Fire department recruits youth
July 22, 2020
By CHARITY SMITH
The department is holding a series of firefighting training demonstrations for its cadets, ages 14 to 18. The next session is set for Aug. 5 at 5 p.m., and will feature a demonstration of firefighting techniques as well as a question and answer session.
Cadets meet once a week for about 2 to 4 hours to train to become firefighters. Cadets who complete the program are able to take a test and receive firefighter certification at age 16 and, once they turn 18, are able to become a firefighter, according to cadet training supervisor Danielle Holz.
The program started in October, and is open to those 14-18, who reside anywhere in Gogebic County, said Holz. It's a year-round program. The meetings are usually on Mondays during the summer and Wednesdays during the school year, so as not to interfere with sports programs.
Cadets learn about the necessary personal protective equipment, such as a self-contained breathing apparatus, including how to put it on and take it off, put it together and take apart, and how to properly wash it. They also learn about search and rescue techniques, said Holz.
"The experience I had was fun and challenging. Challenging because you are learning and acquiring these new skills that you will use at a fire scene. Sometimes it's hard but that is what makes it fun," said Alice Sturkol, 17, a junior cadet from Wakefield.
Holz said cadets also participate in fundraising efforts for the program, shovel snow for the elderly, and help with other service projects. They are also able to help participate at the scene of a fire, under the supervision of a trained firefighter, although if they are under the age of 16, Holz said they are kept in the "cold zone," or away from the dangerous areas on scene.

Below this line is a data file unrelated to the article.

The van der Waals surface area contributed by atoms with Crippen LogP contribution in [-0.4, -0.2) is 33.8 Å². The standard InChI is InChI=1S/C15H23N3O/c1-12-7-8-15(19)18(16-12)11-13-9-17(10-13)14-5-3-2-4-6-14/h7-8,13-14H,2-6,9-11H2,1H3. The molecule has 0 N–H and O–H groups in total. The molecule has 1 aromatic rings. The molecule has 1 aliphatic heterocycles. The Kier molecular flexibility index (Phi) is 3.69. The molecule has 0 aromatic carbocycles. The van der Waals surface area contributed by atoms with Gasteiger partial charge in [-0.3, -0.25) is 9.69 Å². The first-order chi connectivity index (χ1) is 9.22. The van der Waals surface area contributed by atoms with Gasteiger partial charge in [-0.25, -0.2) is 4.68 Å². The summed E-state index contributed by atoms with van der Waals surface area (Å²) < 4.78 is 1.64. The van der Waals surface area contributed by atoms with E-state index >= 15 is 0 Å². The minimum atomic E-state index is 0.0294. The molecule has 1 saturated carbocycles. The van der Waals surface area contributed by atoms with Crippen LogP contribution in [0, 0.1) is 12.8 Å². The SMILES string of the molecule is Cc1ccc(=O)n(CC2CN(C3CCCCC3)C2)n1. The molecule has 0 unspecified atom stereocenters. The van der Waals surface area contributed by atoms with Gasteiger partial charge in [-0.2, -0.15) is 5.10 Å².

Cadets are trained by firefighters from not only Marenisco, but also other fire departments in the county. Holz said the fire chiefs usually stop by to help run the kids though their paces.
Holz said the program was created to help with the national shortage of volunteer firefighters. She said that since the early 2000s the number of volunteer firefighters has declined by 50% and volunteer fire departments across the country are hungry for new recruits.
Sturkol said she took a leap of faith when she signed up for the Junior Cadets, and she is glad she did. She said that being a part of the team is something great and she likes spending time with her team members and going through the "challenges" with them.
This year's recruits will test soon, Holz said, and that will determine who among them becomes captain and lieutenant, and help train next year's recruits.
For more information on the Junior Cadet program, call Holz at 906-364-4114 or email her at [email protected]